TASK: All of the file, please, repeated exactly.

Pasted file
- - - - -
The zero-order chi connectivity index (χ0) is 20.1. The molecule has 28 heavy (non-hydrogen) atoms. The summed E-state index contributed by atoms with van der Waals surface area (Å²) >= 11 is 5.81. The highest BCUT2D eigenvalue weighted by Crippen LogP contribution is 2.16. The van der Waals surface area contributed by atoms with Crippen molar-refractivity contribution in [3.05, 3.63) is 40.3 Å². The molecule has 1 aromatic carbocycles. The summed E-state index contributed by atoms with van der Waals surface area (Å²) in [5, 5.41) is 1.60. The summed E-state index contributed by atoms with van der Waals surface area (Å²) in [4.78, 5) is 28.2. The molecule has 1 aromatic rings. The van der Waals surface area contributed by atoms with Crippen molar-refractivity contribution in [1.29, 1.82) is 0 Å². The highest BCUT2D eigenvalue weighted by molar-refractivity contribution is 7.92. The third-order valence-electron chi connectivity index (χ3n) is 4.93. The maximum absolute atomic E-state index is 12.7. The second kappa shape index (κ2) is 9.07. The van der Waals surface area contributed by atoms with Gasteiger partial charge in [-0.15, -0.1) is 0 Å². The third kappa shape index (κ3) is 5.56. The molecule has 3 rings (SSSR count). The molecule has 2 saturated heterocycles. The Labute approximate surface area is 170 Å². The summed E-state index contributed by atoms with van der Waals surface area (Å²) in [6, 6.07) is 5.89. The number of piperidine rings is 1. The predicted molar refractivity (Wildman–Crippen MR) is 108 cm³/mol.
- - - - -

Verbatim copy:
The zero-order chi connectivity index (χ0) is 20.1. The molecule has 28 heavy (non-hydrogen) atoms. The summed E-state index contributed by atoms with van der Waals surface area (Å²) >= 11 is 5.81. The highest BCUT2D eigenvalue weighted by Crippen LogP contribution is 2.16. The van der Waals surface area contributed by atoms with Crippen molar-refractivity contribution in [3.05, 3.63) is 40.3 Å². The molecule has 1 aromatic carbocycles. The summed E-state index contributed by atoms with van der Waals surface area (Å²) in [5, 5.41) is 1.60. The summed E-state index contributed by atoms with van der Waals surface area (Å²) in [4.78, 5) is 28.2. The molecule has 1 aromatic rings. The van der Waals surface area contributed by atoms with Crippen molar-refractivity contribution in [1.29, 1.82) is 0 Å². The highest BCUT2D eigenvalue weighted by molar-refractivity contribution is 7.92. The third-order valence-electron chi connectivity index (χ3n) is 4.93. The maximum absolute atomic E-state index is 12.7. The second kappa shape index (κ2) is 9.07. The van der Waals surface area contributed by atoms with Gasteiger partial charge in [-0.15, -0.1) is 0 Å². The third kappa shape index (κ3) is 5.56. The molecule has 3 rings (SSSR count). The molecule has 2 saturated heterocycles. The Labute approximate surface area is 170 Å². The summed E-state index contributed by atoms with van der Waals surface area (Å²) in [6, 6.07) is 5.89. The number of piperidine rings is 1. The predicted molar refractivity (Wildman–Crippen MR) is 108 cm³/mol.